The twice-daily film sessions total four to six hours. Some are conducted in the morning before workouts, others in the evening afterward.
Alec Ogletree, the Rams' new middle linebacker, does not focus exclusively on himself while watching the screen.
His goal: Learning and mastering the responsibilities of the other 10 players on defense, so he can line them up and help them if needed.
On Friday, Ogletree completed the first week in his new role.
"I'm feeling a lot more comfortable," he said of his progress after three organized team activity workouts in Oxnard.
Quarterback Jared Goff's arrival and OTA performances have drawn the most scrutiny, but Ogletree's development as the defensive signal-caller might be of equal importance for a team trying to make the playoffs for the first time since 2004.
After the Rams released veteran James Laurinaitis in February, Coach Jeff Fisher announced that Ogletree, a first-round draft pick in 2013, would move from the weakside linebacker to the middle.
The Rams also released end Chris Long, and cornerback Janoris Jenkins and safety Rodney McLeod signed free-agent contracts with other teams. But the return of many others, and their familiarity with coordinator Gregg Williams' 4-3 scheme and his expectations, has eased his transition, Ogletree said.
"It's definitely helping me fit into the position really well," he said.
The 6-foot-2, 245-pound Ogletree excelled on the weak side early last season before he suffered a season-ending ankle injury in Week 4 against the Arizona Cardinals. Safety Mark Barron replaced Ogletree.
Barron signed a five-year, $45-million contract in March and is set to flank Ogletree on one side, with Akeem Ayers on the other.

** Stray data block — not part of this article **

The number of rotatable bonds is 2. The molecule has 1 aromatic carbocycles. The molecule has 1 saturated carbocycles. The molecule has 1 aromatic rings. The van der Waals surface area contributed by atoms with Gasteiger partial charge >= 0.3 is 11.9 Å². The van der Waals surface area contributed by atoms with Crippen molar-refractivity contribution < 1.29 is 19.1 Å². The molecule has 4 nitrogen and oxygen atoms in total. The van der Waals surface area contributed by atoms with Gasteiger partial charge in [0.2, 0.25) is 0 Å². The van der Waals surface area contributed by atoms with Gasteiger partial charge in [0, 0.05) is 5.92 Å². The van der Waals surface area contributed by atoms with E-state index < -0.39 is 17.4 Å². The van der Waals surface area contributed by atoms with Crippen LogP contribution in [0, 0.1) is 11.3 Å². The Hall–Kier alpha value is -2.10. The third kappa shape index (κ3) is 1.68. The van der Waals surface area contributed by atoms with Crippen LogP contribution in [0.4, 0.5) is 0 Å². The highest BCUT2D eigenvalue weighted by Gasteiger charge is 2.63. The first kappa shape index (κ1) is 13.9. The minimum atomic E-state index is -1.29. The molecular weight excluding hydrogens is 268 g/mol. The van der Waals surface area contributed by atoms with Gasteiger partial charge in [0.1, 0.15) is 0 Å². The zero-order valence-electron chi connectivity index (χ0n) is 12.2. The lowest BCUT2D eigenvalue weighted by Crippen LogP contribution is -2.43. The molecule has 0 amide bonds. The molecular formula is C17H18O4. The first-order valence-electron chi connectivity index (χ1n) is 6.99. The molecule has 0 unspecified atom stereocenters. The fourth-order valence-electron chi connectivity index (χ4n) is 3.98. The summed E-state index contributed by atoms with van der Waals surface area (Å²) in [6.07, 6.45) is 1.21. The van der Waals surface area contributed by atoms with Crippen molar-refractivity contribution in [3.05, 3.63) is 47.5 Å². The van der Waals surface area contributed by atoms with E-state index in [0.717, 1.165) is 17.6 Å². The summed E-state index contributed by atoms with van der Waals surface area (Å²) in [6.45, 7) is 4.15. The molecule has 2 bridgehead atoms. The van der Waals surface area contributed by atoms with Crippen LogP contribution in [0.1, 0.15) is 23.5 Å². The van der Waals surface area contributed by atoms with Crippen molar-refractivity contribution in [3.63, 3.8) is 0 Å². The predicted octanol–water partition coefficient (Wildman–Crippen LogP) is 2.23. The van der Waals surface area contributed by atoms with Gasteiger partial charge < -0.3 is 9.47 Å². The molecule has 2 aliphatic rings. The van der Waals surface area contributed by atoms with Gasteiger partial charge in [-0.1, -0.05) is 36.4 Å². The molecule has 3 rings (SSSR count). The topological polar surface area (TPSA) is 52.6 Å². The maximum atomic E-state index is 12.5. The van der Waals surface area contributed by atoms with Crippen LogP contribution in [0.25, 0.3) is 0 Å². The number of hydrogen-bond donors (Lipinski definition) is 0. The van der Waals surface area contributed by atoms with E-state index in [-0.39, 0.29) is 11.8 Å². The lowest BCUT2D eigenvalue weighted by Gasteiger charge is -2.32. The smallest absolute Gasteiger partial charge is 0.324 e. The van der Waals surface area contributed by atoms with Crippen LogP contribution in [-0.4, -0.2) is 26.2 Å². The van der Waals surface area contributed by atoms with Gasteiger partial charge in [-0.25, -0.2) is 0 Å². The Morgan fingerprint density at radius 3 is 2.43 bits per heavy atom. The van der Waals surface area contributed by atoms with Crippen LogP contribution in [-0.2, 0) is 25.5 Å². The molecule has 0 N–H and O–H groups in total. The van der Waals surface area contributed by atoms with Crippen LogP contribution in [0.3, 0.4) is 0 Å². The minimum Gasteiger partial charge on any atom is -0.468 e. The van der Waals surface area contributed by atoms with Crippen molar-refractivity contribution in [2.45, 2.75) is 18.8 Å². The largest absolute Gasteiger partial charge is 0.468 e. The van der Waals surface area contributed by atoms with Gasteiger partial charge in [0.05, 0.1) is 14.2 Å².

Defensive tackle Aaron Donald said Ogletree, 24, was "doing great" in his new role and that he would remain a playmaker.
"I haven't seen anything that made him uncomfortable," Donald said, "so we're on the right track."
Ogletree is equipped to fill any leadership void, defensive tackle Michael Brockers said.
"He's the right fit," Brockers said. "He takes control."
The Rams have six remaining noncontact OTA workouts.
Ogletree's proficiency in a true scrimmage situation will not be measured until training camp. However, he said he was ready for the responsibility of being the "centerpiece" of the defense and that he would become a more vocal leader.
"When things get stressful, they're going to look to the [middle linebacker] to get us in the call or take control of the defense," he said. "So that's my job and I'm definitely looking forward to doing it."
After working with the third-team offense the first two days, Goff got more opportunities in the final workout of the week because Case Keenum observed but did not participate in drills. Keenum took first-team snaps Wednesday.
Sean Mannion worked with the first group Friday.
Goff completed several impressive passes, including a touchdown to receiver Paul McRoberts. He also rebounded from an interception and completed several more throws.